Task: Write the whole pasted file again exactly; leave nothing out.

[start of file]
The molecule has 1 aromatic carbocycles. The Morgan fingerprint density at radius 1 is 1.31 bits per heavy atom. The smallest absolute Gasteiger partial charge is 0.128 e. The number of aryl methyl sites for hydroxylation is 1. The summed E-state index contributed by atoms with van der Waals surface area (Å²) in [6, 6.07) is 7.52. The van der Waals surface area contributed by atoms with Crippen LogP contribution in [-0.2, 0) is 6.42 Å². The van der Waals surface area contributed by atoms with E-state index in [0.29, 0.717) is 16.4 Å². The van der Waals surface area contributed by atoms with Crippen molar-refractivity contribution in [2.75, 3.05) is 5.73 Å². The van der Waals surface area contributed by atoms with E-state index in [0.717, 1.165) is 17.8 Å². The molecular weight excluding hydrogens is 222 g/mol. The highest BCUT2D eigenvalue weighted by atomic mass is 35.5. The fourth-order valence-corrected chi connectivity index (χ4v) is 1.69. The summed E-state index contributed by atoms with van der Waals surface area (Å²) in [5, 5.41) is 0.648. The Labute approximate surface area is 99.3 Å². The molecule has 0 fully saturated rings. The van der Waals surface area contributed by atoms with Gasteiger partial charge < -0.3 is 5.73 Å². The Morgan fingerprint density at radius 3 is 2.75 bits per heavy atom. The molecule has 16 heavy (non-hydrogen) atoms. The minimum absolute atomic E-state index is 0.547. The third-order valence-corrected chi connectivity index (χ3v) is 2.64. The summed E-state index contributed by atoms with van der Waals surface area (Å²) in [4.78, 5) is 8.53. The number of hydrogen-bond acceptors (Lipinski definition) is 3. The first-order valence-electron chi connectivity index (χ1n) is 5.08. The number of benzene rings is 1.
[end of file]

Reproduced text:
The molecule has 1 aromatic carbocycles. The Morgan fingerprint density at radius 1 is 1.31 bits per heavy atom. The smallest absolute Gasteiger partial charge is 0.128 e. The number of aryl methyl sites for hydroxylation is 1. The summed E-state index contributed by atoms with van der Waals surface area (Å²) in [6, 6.07) is 7.52. The van der Waals surface area contributed by atoms with Crippen LogP contribution in [-0.2, 0) is 6.42 Å². The van der Waals surface area contributed by atoms with E-state index in [0.29, 0.717) is 16.4 Å². The van der Waals surface area contributed by atoms with Crippen molar-refractivity contribution in [2.75, 3.05) is 5.73 Å². The van der Waals surface area contributed by atoms with E-state index in [0.717, 1.165) is 17.8 Å². The molecular weight excluding hydrogens is 222 g/mol. The highest BCUT2D eigenvalue weighted by atomic mass is 35.5. The fourth-order valence-corrected chi connectivity index (χ4v) is 1.69. The summed E-state index contributed by atoms with van der Waals surface area (Å²) in [5, 5.41) is 0.648. The Labute approximate surface area is 99.3 Å². The molecule has 0 fully saturated rings. The van der Waals surface area contributed by atoms with Gasteiger partial charge < -0.3 is 5.73 Å². The Morgan fingerprint density at radius 3 is 2.75 bits per heavy atom. The molecule has 16 heavy (non-hydrogen) atoms. The minimum absolute atomic E-state index is 0.547. The third-order valence-corrected chi connectivity index (χ3v) is 2.64. The summed E-state index contributed by atoms with van der Waals surface area (Å²) in [4.78, 5) is 8.53. The number of hydrogen-bond acceptors (Lipinski definition) is 3. The first-order valence-electron chi connectivity index (χ1n) is 5.08. The number of benzene rings is 1.